Council updated on Aug. 17 rains
The Watertown Common Council met as a Committee of the Whole Tuesday for an update on the Aug. 17 rain event.
Fire Chief Kraig Biefeld of the Watertown Fire Department reported that 8.6 inches of rain fell in a 12-hour period. In his PowerPoint presentation, he had a large list of streets that flooded.
“This really wasn’t predicted,” Biefeld said, adding how the city expected pop-up storms that would eventually stop.
Biefeld showed data from a river gauge of Rock River that shows the impact of all the water from Aug. 17. He said after 7 a.m. there was a sharp rise in water levels up to about 10 or 11 a.m.
“It went from a normal, average river flow all the way up to almost a moderate flood stage within a few hours,” Biefeld said.
He said it went from 100 cubic feet per second to almost 4,600 cubic feet per second.
He told the council about the city departments’ responses to the flooding and the recovery and ongoing events from Aug. 17 to the present. The city had data collected of water damage, had emergency management contact with Dodge and Jefferson counties, sent out a press releases, had media reports and departmental public service announcements.
The council was shown images of various flooded streets from the rain event such as South Street, River Drive, Hart Street, Hoffmann Drive, Belmont Drive and more.
On Aug. 29 there was a statewide state of emergency issued from Aug. 20 to present but the start date of the weather event was changed to Aug. 17.
On Oct. 18, a major disaster was approved for the state of Wisconsin by the Federal Emergency Management Agency but the city of Watertown was not named as part of the area that was eligible for individual assistance or public assistance.
Facebook posts, press releases and letters were sent out to residents asking them to contact the fire department with damage estimates.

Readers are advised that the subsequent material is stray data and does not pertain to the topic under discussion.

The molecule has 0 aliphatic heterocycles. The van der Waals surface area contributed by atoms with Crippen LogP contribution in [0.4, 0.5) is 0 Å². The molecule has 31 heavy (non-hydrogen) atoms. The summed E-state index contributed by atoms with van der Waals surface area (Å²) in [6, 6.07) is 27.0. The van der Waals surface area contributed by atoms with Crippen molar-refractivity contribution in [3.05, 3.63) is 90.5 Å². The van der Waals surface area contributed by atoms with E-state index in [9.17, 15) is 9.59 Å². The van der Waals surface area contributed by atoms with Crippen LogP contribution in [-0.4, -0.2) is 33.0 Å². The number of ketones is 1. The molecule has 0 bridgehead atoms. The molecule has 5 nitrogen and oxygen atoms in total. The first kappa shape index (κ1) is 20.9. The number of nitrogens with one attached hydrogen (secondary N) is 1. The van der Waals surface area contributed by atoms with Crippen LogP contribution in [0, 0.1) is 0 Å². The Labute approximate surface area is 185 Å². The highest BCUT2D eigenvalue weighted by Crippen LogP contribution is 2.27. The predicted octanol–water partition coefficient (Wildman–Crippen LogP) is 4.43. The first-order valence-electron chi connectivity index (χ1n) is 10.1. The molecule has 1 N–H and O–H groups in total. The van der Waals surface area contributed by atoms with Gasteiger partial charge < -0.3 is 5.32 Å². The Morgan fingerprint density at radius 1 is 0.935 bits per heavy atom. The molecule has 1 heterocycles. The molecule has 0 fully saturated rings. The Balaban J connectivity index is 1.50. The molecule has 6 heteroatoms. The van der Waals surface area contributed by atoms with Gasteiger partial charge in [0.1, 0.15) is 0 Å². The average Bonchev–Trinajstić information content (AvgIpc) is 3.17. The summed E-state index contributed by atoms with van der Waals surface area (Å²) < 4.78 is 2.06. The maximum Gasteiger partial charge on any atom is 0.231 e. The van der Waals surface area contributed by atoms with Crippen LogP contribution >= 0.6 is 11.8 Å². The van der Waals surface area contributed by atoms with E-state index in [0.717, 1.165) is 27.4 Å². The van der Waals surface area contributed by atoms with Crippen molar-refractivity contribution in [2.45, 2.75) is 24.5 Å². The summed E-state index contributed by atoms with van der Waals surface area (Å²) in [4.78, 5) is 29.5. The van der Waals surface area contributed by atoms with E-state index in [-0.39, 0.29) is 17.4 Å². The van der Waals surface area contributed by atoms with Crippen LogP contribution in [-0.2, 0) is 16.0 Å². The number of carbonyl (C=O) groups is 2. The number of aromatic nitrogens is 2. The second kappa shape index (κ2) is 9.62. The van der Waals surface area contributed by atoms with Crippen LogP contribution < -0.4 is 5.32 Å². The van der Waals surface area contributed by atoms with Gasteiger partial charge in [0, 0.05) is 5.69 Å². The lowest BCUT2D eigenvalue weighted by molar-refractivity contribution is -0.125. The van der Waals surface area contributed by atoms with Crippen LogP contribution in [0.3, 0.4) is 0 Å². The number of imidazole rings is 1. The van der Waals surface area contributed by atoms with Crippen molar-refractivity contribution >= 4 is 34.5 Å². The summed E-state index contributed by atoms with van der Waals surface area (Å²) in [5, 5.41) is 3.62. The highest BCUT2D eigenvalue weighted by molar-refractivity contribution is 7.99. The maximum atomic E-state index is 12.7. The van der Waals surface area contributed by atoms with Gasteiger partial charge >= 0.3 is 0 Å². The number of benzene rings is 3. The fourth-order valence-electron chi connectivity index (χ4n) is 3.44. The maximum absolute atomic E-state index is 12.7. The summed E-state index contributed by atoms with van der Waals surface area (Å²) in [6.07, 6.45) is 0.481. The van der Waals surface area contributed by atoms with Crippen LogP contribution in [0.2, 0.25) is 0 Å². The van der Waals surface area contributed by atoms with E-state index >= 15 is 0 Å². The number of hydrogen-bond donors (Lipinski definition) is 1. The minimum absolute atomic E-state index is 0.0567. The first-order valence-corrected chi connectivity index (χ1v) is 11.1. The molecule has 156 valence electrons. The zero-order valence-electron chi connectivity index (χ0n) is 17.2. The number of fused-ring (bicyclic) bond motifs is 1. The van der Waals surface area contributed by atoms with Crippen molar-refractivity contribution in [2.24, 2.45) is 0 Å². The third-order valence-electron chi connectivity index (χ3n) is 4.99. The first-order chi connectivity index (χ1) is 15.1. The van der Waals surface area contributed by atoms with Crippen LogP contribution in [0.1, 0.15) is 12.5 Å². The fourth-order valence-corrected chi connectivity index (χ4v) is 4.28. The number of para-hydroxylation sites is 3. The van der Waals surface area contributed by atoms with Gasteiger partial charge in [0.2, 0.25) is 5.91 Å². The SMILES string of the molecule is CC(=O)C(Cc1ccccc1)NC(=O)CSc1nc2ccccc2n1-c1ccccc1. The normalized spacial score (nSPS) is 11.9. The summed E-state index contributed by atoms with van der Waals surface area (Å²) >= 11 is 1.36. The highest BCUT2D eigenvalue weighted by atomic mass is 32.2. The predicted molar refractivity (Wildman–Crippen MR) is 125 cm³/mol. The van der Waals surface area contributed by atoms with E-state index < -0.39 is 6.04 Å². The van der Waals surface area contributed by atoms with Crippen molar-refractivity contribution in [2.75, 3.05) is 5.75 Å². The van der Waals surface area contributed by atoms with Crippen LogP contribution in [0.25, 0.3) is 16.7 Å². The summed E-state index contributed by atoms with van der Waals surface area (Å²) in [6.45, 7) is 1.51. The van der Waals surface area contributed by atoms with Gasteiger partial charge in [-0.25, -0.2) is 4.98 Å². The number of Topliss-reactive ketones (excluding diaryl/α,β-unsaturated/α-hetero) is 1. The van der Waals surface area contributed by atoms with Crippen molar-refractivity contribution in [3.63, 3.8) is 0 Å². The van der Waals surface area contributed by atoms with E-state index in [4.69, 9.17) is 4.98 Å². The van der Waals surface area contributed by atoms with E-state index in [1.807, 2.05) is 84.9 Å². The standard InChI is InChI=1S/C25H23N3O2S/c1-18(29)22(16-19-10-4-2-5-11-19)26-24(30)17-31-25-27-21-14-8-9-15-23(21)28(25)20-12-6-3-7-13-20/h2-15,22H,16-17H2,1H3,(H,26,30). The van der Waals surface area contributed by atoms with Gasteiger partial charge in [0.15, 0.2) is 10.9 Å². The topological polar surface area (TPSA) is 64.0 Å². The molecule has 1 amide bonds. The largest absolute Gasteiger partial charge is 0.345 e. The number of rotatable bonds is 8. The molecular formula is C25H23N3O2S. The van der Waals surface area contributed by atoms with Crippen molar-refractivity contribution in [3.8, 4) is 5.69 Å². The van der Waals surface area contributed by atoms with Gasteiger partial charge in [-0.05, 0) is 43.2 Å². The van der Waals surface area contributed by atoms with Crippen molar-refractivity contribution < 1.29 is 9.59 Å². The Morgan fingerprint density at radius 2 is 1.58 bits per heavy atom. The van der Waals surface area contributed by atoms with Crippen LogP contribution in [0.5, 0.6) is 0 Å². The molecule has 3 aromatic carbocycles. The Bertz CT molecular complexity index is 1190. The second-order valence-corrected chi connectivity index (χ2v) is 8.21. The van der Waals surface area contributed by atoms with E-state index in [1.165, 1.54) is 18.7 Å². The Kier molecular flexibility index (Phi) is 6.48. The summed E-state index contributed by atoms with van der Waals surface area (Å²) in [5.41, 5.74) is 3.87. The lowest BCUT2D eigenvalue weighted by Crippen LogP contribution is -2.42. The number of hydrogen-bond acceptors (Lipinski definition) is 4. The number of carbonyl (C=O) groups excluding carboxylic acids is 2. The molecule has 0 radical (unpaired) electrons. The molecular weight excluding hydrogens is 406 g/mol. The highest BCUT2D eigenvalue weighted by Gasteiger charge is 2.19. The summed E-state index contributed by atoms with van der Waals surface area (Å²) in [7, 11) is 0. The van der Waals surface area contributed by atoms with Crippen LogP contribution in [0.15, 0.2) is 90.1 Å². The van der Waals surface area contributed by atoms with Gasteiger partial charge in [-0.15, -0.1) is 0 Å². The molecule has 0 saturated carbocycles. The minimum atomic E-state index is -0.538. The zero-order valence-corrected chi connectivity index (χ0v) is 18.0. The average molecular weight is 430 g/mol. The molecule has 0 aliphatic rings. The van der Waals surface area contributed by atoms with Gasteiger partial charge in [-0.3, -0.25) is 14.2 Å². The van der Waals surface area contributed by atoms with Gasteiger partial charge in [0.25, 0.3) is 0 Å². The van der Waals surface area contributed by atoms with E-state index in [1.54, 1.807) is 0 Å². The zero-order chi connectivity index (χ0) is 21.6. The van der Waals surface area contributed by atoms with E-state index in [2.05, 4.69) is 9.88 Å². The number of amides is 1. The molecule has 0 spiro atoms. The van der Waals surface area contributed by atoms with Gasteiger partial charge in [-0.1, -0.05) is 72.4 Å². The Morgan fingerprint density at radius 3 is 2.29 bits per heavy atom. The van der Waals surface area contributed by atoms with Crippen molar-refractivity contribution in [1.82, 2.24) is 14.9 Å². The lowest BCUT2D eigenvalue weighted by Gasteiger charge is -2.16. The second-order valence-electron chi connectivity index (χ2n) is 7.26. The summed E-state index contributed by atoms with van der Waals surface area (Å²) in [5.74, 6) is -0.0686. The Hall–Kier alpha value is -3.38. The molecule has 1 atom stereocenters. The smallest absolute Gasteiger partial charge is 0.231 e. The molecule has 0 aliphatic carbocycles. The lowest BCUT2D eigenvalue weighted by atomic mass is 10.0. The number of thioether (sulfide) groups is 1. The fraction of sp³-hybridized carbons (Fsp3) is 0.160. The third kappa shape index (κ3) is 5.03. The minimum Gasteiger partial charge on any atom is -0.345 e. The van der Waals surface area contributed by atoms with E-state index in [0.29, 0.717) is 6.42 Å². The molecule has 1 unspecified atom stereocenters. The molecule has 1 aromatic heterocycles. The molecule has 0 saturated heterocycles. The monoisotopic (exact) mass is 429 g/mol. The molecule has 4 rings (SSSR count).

Biefeld said 114 reports had water in residences. He added the damage total reported was $376,242. However, 55.3 percent of those locations did not provide damage data.
Two occupancies reported over $50,000 in damage and 15% of damage that was reported was covered by insurance.
He also said the city’s two government buildings had a reported damage total of $452,676 and most of it was covered by insurance.
Biefeld also discussed rain events that occurred in 1982, 1996, 2006 and 2008. He then explained mitigation efforts made during those floods.
Biefeld listed a number of plans for mitigation and preparation for future rain events such as National Incident Management System training for streets, water and elected officials; PIO training for the cable coordinator; sump pump discharge from city hall; river gauges on Cady Street and Oconomowoc Street and more.
Alderwoman Emily McFarland said she is excited that there are plans for her and the council to be trained.
“I’m excited for it in a way of when an event actually occurs, we’re better equipped to handle constituent questions,” McFarland said.
She said what they could all do to get a better response rate during these events is to proactively talk about it with residents.
Alderman Augie Tietz asked if there were any buildings within the city flood plains and Zoning Administrator Jacob Maas said there are not a lot of city buildings in the flood plane or in special flood hazard areas.
“There was actually no flooding in the special flood hazard areas,” Maas said.
There was concern among some members of the council about blockage of storm drains and if that contributed to the August event. Pete Hartz, water systems manager and Randy Franks, street department superintendent said it was not a big issue.
A swing set was blocking one but Franks said it was difficult to keep all drains unblocked in a weather event like Aug. 17.
Alderman Bill Maron said the Watertown Public Works Commission has done studies and will continue to review those and new ones.
“It is ongoing,” Maron said.